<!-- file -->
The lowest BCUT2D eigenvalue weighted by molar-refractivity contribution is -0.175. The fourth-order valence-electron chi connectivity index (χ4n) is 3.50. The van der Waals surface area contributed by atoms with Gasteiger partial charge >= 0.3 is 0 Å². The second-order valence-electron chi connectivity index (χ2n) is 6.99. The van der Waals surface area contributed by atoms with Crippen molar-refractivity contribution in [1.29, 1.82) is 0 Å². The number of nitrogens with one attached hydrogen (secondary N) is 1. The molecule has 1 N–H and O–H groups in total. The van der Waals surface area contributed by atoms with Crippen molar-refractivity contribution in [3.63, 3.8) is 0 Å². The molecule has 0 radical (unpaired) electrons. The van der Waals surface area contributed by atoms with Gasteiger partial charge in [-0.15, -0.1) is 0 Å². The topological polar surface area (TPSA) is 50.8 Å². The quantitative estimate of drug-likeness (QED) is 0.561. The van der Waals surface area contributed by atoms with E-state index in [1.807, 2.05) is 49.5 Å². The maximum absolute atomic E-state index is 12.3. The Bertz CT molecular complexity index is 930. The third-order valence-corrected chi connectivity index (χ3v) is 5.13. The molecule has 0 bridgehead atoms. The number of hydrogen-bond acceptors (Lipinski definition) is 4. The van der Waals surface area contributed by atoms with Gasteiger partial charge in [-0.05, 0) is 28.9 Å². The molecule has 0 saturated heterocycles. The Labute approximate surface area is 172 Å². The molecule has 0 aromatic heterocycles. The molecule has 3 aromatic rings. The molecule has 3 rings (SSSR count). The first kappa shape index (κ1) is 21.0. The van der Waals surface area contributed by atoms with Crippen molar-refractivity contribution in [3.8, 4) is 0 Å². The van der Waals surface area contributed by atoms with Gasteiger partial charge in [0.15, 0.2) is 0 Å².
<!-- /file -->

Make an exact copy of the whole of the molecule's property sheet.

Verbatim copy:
The lowest BCUT2D eigenvalue weighted by molar-refractivity contribution is -0.175. The fourth-order valence-electron chi connectivity index (χ4n) is 3.50. The van der Waals surface area contributed by atoms with Gasteiger partial charge >= 0.3 is 0 Å². The second-order valence-electron chi connectivity index (χ2n) is 6.99. The van der Waals surface area contributed by atoms with Crippen molar-refractivity contribution in [1.29, 1.82) is 0 Å². The number of nitrogens with one attached hydrogen (secondary N) is 1. The molecule has 1 N–H and O–H groups in total. The van der Waals surface area contributed by atoms with Crippen molar-refractivity contribution in [3.63, 3.8) is 0 Å². The molecule has 0 radical (unpaired) electrons. The van der Waals surface area contributed by atoms with Gasteiger partial charge in [-0.15, -0.1) is 0 Å². The topological polar surface area (TPSA) is 50.8 Å². The quantitative estimate of drug-likeness (QED) is 0.561. The van der Waals surface area contributed by atoms with E-state index in [1.807, 2.05) is 49.5 Å². The maximum absolute atomic E-state index is 12.3. The Bertz CT molecular complexity index is 930. The third-order valence-corrected chi connectivity index (χ3v) is 5.13. The molecule has 0 bridgehead atoms. The number of hydrogen-bond acceptors (Lipinski definition) is 4. The van der Waals surface area contributed by atoms with Gasteiger partial charge in [-0.05, 0) is 28.9 Å². The molecule has 0 saturated heterocycles. The Labute approximate surface area is 172 Å². The molecule has 0 aromatic heterocycles. The molecule has 3 aromatic rings. The molecule has 3 rings (SSSR count). The first kappa shape index (κ1) is 21.0. The van der Waals surface area contributed by atoms with Crippen molar-refractivity contribution in [3.8, 4) is 0 Å². The van der Waals surface area contributed by atoms with Gasteiger partial charge in [0.15, 0.2) is 0 Å².